Star Wars Begins Filming In Protected Bird Habitat
The jagged slopes of Skellig Michael, an island 7 miles off the coast of Ireland, might be abuzz with all sorts of imagined creatures as a filming location for Star Wars Episode VII -- but concerns over the island's rare, real-life inhabitants have some conservationists feeling a bit on the dark side.
Aside from being a stunning geological marvel, Skellig Michael is also a stunning ecological one as well. The island is listed as a Unesco site and a globally important habitat, a sanctuary for several protected bird species, including storm petrels, razorbills, gannets, and a large colony of puffins. So naturally, after the site was chosen to be backdrop for the upcoming Star Wars film, bird experts weren't thrilled.
Filming on the island had been approved by the Irish Film Board, but the conservation group Birdwatch Ireland says that it was given the greenlight before they had a chance to measure the possible impact.
The film board insists that proper steps are being taken to ensure that wildlife is not affected, but conservationists are still uneasy about the idea.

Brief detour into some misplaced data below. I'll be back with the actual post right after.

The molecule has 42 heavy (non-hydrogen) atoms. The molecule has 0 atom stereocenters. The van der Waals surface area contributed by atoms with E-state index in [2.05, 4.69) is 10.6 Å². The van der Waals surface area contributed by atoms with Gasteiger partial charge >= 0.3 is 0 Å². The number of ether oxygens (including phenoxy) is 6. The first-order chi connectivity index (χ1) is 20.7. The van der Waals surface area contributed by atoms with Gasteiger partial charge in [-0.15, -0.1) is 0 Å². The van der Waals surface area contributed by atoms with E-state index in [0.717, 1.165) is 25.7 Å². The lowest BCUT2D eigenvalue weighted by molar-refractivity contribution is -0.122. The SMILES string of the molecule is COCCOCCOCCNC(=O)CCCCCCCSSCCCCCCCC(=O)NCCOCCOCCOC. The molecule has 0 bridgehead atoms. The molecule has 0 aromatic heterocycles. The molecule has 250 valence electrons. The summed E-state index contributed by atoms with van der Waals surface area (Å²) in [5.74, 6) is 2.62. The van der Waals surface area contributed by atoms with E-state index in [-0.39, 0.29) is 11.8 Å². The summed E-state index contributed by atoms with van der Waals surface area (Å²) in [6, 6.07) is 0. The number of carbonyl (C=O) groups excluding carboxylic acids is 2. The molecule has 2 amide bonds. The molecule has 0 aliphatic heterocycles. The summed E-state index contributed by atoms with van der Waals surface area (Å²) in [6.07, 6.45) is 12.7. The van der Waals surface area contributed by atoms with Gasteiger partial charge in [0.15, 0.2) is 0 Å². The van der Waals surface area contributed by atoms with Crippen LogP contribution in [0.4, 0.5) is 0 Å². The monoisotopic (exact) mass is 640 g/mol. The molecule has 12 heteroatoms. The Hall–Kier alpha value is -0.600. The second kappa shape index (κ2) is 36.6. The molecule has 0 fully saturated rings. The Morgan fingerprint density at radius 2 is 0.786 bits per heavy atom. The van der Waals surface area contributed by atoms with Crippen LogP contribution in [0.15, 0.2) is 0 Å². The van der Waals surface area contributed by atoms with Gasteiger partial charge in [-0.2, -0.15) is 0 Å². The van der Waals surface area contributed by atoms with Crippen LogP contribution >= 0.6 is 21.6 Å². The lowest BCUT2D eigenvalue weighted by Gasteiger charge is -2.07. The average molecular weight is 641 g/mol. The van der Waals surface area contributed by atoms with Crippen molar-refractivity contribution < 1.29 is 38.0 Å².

"This is totally inappropriate in terms of the timing," Birdwatch's Stephen Newton told the BBC. "I don't think there was enough assessment on the impact of this, you can't see what is going on. The birds could desert the island if they get too stressed out, by the amount of noise and vibration."
Roni Amelan, from Unesco, says that his organization would also like to know more about what steps were put in place to ensure that the filming won't result in any negative consequences for animals.
"We can't speculate what the filming of Star Wars on the site will do to the wildlife," he says. "We just know that this is going on and we have asked for information."
This wouldn't be the first time filmmakers behind the franchise caught flak for seeming to care more about fictional worlds than the real one we live on. For decades, Star Wars visionary George Lucas was embroiled in a heated battle with environmentalists over plans to build a 450,000 square foot film studio on property he owns in Marin County, north of San Francisco. When pressure became too much, he ultimately abandoned the project.